Save our ears
One of our most effective tools is earplugs, which are relatively cheap and accessible. I would like to believe that, with today’s customized ear molds available in affordable, fun and flashy colors, we can begin to turn ear protection into “earbud poppers”— protection that you pop in your ears whenever and wherever you need them to help minimize the impact of noise on your hair cells. Imagine a football fan decked out from head to toe in team color gear—including a pair of swirl-colored custom ear protection.
In spite of a relative public awareness that loud sound can have harmful effect on hearing, a remarkably low percentage of individuals report using protection. Why not launch a campaign to protect the “12th Family”? I’d like to see special teams of audiologists and speech-language pathologists partnering with professional sports teams, organizations and fan groups to build awareness of noise damage to hearing and the need for protection. Across the literature, prevention is repeatedly emphasized as the most effective course of action. An assertive campaign on noise awareness, prevention education and policy advocacy, along with continued investigation of epidemiological data and high risk factors, are warranted.
I’d like to see a sporting event where fans show up with glitzy ear protection in hand, where commercial announcements feature messages like, “Protect your ears, so you can hear the post-game stats” or “Keep your 12th MAN Family in the game—pop in your ear protection!”
This summer, the Seahawks ads again began to surface, pushing the hashtag #LOUD. The “Legion of Boom” and the energy of the 12th MAN are on the move again. A July 2014 post on the Broncos’ fan page read, “Can us fans/Broncos arrange a ‘loudest crowd roar’/stadium record attempt??” Is this a hint of things to come, perhaps the sign of a tsunami on the horizon, starting locally with far-reaching and potentially life-altering impact?
I need to be prepared. We need to be prepared—with a clear message and readily accessible tools regarding noise exposure and healthy living. We can’t sit on the bench and wait for the wave of future patients to show up at the clinic door after the game. This is about keeping people in the game of life—giving them the chance to hear and be heard long after the season is over.

ASHA, Hear to Help

Check out ASHA’s website for links to articles, presentations and resources on preventing hearing loss, including:

  • Listen to Your Buds, ASHA’s public education campaign to prevent noise-induced hearing loss by helping parents teach their children how to use personal audio technology safely: www.asha.org/buds.

  • Practical information and resources for promoting hearing health across the lifespan: on.asha.org/hl-prevention.

  • Special Interest Group 8, Public Health Issues Related to Hearing and Balance: www.asha.org/SIG/08.

For more information, visit www.ashfoundation.org.

Sources
England, B. & and Larsen, J. B. (2014). Noise levels among spectators at an intercollegiate sporting event. American Journal of Audiology, 23, 71–78. [Article] [PubMed]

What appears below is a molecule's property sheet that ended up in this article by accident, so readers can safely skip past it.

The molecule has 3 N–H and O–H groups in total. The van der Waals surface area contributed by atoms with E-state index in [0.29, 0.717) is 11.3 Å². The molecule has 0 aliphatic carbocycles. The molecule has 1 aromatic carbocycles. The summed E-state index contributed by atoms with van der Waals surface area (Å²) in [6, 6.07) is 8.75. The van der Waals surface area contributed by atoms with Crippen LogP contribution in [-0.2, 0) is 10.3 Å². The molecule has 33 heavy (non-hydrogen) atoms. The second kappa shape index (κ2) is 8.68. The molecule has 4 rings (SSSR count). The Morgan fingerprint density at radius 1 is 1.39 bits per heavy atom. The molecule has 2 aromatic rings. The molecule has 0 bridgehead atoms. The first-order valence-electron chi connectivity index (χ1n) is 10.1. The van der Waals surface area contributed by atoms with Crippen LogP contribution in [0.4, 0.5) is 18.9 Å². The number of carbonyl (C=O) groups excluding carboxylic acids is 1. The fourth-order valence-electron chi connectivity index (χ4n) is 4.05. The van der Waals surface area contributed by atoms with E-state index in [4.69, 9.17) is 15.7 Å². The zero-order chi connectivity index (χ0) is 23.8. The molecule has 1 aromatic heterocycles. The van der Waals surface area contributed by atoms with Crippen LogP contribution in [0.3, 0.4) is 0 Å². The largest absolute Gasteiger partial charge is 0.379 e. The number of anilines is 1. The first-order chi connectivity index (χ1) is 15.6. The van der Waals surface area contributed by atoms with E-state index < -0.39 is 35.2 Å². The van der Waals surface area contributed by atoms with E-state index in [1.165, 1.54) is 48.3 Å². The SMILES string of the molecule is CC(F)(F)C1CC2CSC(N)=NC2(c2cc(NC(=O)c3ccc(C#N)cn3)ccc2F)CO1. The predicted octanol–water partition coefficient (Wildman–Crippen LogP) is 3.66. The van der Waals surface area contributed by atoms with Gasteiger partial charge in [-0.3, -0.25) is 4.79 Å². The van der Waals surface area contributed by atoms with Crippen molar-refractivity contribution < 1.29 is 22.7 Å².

England, B. & and Larsen, J. B. (2014). Noise levels among spectators at an intercollegiate sporting event. American Journal of Audiology, 23, 71–78. [Article] [PubMed]×
Gupta, N. (2014). Assessment of knowledge of harmful effects and exposure to recreational music in college students of Delhi: A cross-sectional exploratory study. Indian Journal of Otolaryngology and Head & Neck Surgery, 66(3), 254–259. [Article]
Gupta, N. (2014). Assessment of knowledge of harmful effects and exposure to recreational music in college students of Delhi: A cross-sectional exploratory study. Indian Journal of Otolaryngology and Head & Neck Surgery, 66(3), 254–259. [Article] ×
Ivory, R.,Kane, R. & Diaz, R. C. (2014). Noise-induced hearing loss: A recreational noise perspective. Current Opinion in Otolaryngology & Head and Neck Surgery. Published ahead of print. [PubMed]
Ivory, R.,Kane, R. & Diaz, R. C. (2014). Noise-induced hearing loss: A recreational noise perspective. Current Opinion in Otolaryngology & Head and Neck Surgery. Published ahead of print. [PubMed]×
McGrath, T., Porges, S., Bryant, K. & Crone, C. (2006). Is life too loud? Men’s Health, 21(2), 106–146.
McGrath, T., Porges, S., Bryant, K. & Crone, C. (2006). Is life too loud? Men’s Health, 21(2), 106–146.×
Planet of Sound (2013). The ASHA Leader, 18, 34–43. [Article]
Planet of Sound (2013). The ASHA Leader, 18, 34–43. [Article]×
Punch, J. L., Elfenbein, J. L. & James, R. R. (2011). Targeting hearing health messages for users of personal listening devices. American Journal of Audiology, 20, 69–82. [Article] and [PubMed] [Article]
Punch, J. L., Elfenbein, J. L. & James, R. R. (2011). Targeting hearing health messages for users of personal listening devices. American Journal of Audiology, 20, 69–82. [Article] and [PubMed] [Article] ×
Rabinowitz, P. M. (2000). Noise-induced hearing loss. American Family Physician, 61(9), 2749–2756.
Rabinowitz, P. M. (2000). Noise-induced hearing loss. American Family Physician, 61(9), 2749–2756.×
Sareen, A. & Vishwambhar, S. (2014). Noise induced hearing loss: A review. Otolaryngology Online Journal, 4(2), 17–25.
Sareen, A. & Vishwambhar, S. (2014). Noise induced hearing loss: A review. Otolaryngology Online Journal, 4(2), 17–25.×
1 Comment
October 6, 2014
Nancy Alarcon
Division Correction
The Seahawks were added to the AFC West in 1977 after spending their expansion season in the NFC West. They moved back to the NFC West in 2002.